Asia-PacificPolicy Updates

Revived Hong Kong Capital Investment Entrant Scheme to Triple in Price, Reveals Chief Executive Lee

Since Hong Kong’s Financial Secretary announced during February’s Budget Speech that the Hong Kong Capital Investment Entrant Scheme (CIES) – a residence by investment program that was extremely popular among mainland Chinese until its suspension in 2015 – would return, speculation has been rife as to what the new program would look like.

Chief Executive John Lee revealed this week during his second annual policy address that the government would bring back the program at a price tag of HKD 30 million, or three times the investment requirement the program had before its suspension. Eligible investment types will be stocks, bonds, and funds, expressly excluding residential real estate, while it remains unconfirmed whether commercial property will qualify, as the Legislative Council’s Group of 19 had recommended.

The new threshold matches precisely that predicted by Hannah Ma in her September 24 article in IMI.

The Chief Executive said the reintroduction of the scheme would help “strengthen the development of our asset and wealth management business, financial services, and related professional services.”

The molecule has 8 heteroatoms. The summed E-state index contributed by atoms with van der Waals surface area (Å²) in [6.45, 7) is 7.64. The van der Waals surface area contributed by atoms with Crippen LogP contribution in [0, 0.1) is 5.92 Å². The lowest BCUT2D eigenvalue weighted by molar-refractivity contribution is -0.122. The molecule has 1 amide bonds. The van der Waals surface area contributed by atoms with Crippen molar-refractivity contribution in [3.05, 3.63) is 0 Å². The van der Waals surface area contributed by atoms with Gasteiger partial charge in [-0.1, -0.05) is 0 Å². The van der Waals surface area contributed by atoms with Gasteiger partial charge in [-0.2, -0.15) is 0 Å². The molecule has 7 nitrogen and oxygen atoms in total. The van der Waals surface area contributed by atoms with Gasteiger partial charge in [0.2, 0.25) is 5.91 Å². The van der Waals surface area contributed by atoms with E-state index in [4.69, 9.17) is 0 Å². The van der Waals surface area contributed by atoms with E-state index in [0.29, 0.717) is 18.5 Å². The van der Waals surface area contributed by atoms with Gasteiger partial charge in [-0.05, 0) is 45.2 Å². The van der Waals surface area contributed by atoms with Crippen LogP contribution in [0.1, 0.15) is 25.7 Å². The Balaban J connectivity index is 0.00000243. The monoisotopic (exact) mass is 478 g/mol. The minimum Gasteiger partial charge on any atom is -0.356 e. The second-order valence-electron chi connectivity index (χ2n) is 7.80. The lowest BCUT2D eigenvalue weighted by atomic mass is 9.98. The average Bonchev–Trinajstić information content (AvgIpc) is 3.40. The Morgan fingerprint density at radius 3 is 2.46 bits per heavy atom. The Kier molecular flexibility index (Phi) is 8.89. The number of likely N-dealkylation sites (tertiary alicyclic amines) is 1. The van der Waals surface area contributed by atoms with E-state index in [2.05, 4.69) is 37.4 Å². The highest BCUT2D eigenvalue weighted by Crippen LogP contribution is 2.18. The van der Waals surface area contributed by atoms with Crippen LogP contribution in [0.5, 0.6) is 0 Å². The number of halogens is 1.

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Before suspending the program, Hong Kong received several thousand applications each year. Questions will now remain as to whether the scheme can command sufficient interest at the higher price point.

Chief Executive Lee has been under pressure to stem the exodus of capital and talent in the wake of mass departures in the last few years. At least 140,000 inhabitants have left Hong Kong since 2020, and the city-state is on the verge of logging its fourth straight year of population decline.

The demographic decline, while in part explained by a rapidly aging population, has coincided with Beijing's implementation of the controversial national security law, which criminalized the promotion of secessionism and gave the government wide-ranging powers to ban what in Hong Kong had previously been considered free speech.

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